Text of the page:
Does there exist a real-valued function on the hyperbolic plane which has bounded hessian norm and unbounded gradient norm?

Specifically, consider the poincare half-plane model of the 2d hyperbolic manifold, given by $\mathbb{H} = \{(x,y):y>0\}$ with metric $(dx^2 + dy^2)/y^2$. Let $grad f(x,y)$ and $Hess f(x,y)$ denote the Riemannian gradient and hessian, respectively. Does there exists a function $f : \mathbb{H} \rightarrow \mathbb{R}$ for which $||grad f(x,y)||$ is unbounded but $||Hess f(x,y)||_{op}$ is bounded, say by $1$?

My attempts:

We will use $f^{(i,j)}(x,y)$ to denote $\frac{\partial^{i+j} f}{\partial x^i \partial y^j}$.

It is straightforward to show that $$grad f(x,y) = y \left( \begin{array}{c} f^{(1,0)}(x,y) \\ f^{(0,1)}(x,y) \\ \end{array} \right)$$ and $$Hess f(x,y) = y^2 \left( \begin{array}{cc} f^{(2,0)}(x,y) & f^{(1,1)}(x,y) \\ f^{(1,1)}(x,y) & f^{(0,2)}(x,y) \\ \end{array} \right)+y \left( \begin{array}{cc} -f^{(0,1)}(x,y) & f^{(1,0)}(x,y) \\ f^{(1,0)}(x,y) & f^{(0,1)}(x,y) \\ \end{array} \right).$$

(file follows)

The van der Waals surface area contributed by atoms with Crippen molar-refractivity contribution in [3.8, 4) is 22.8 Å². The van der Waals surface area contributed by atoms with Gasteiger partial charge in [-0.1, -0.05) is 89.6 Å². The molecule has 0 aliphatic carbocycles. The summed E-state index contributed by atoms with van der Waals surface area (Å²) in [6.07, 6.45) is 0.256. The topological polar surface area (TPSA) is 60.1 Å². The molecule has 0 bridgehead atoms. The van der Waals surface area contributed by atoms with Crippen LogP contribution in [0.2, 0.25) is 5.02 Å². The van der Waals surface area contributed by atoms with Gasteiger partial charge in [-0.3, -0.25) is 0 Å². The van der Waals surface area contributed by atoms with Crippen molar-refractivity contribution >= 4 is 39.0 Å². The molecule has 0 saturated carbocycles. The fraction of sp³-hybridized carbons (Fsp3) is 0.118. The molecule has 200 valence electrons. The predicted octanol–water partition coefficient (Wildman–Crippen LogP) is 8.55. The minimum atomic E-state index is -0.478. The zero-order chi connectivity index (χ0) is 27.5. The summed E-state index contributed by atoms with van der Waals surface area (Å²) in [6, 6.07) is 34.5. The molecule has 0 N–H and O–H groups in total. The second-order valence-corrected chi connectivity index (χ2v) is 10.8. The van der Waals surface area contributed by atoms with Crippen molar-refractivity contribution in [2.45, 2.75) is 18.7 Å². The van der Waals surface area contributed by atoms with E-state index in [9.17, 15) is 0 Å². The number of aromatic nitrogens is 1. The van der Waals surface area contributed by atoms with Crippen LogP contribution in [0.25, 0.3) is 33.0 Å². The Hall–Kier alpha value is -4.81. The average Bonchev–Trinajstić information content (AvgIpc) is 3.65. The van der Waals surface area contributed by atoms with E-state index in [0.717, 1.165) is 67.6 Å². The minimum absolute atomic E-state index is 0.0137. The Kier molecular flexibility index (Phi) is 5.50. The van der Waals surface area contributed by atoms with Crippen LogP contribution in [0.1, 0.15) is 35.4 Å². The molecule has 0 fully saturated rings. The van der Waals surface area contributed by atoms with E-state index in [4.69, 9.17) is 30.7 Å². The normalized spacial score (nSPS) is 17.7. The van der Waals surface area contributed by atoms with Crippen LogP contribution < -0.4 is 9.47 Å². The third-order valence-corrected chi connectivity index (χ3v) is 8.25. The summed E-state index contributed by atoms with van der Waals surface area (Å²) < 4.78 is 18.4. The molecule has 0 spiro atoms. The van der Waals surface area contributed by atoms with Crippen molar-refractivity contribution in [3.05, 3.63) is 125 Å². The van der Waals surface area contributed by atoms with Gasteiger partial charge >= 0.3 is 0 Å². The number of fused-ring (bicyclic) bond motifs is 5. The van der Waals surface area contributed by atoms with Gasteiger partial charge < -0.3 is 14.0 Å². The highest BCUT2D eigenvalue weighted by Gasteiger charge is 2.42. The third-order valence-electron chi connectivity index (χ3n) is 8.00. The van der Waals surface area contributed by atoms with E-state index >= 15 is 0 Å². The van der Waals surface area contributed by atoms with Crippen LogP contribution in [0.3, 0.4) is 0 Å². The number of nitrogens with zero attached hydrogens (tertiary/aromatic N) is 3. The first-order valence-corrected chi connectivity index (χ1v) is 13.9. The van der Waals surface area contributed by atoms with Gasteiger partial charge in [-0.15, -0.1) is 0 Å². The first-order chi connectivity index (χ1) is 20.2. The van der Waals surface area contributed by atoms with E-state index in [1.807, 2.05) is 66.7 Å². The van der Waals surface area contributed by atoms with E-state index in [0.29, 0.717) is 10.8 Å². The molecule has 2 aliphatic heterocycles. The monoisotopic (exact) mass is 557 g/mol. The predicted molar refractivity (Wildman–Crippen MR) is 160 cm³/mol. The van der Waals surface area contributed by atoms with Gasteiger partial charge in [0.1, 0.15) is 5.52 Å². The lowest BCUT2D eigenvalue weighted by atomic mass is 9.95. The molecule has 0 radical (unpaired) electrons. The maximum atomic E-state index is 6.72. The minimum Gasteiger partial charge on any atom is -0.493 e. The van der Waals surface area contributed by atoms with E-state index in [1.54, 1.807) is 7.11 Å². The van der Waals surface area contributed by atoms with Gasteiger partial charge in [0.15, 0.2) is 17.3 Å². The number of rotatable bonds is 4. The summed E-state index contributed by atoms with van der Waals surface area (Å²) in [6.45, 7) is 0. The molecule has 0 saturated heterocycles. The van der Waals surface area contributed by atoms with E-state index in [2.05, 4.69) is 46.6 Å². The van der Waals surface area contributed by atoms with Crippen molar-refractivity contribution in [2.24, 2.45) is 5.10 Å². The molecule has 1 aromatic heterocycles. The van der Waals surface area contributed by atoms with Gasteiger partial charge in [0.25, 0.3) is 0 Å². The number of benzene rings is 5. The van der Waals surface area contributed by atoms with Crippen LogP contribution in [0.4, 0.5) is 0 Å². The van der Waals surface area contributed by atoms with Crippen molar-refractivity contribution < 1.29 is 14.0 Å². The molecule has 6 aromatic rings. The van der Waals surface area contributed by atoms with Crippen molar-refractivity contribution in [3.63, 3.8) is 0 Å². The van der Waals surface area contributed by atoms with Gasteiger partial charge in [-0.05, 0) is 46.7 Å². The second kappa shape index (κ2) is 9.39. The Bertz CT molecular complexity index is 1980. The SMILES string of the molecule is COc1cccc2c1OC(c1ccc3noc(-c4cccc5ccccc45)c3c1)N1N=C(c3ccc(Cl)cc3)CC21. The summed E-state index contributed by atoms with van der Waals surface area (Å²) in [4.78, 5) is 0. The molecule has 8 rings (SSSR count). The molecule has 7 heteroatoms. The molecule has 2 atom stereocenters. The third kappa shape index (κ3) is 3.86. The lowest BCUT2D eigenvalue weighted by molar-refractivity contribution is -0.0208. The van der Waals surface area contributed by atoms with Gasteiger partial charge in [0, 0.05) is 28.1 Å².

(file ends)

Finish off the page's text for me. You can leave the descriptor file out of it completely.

It is also straightforward to show that $$||grad f(x,y)|| = \sqrt{\left(y f^{(0,1)}(x,y)\right)^2+\left(y f^{(1,0)}(x,y)\right)^2}$$ and $$||Hess f(x,y)|| = \left| \frac{1}{2} \left(f^{(0,2)}(x,y) y^2+f^{(2,0)}(x,y) y^2\right)\right| +\frac{1}{2} \sqrt{\left(2 y^2 f^{(1,1)}(x,y)+2 y f^{(1,0)}(x,y)\right)^2+\left(y^2 \left(-f^{(0,2)}(x,y)\right)+y^2 f^{(2,0)}(x,y)-2 y f^{(0,1)}(x,y)\right)^2}.$$

Using these formulas, it is straightforward to show that any function independent of $x$ or $y$ (i.e., $f(x,y) = h(y)$ or $f(x,y) = h(x)$) will not work. You can also show that any function of the form $f(x,y) = h(dist((x,y),p)^2)$ for smooth $h$ and fixed $p \in \mathbb{H}$ will also not work.

After many more attempts, which I will not detail here, I still haven't found such a function or a proof that none exists. My intuition says that such a function does exist. I was hoping anyone was familiar with this type of problem and could help. Thanks!

For Euclidean space, an obvious example of such a function is a quadratic.

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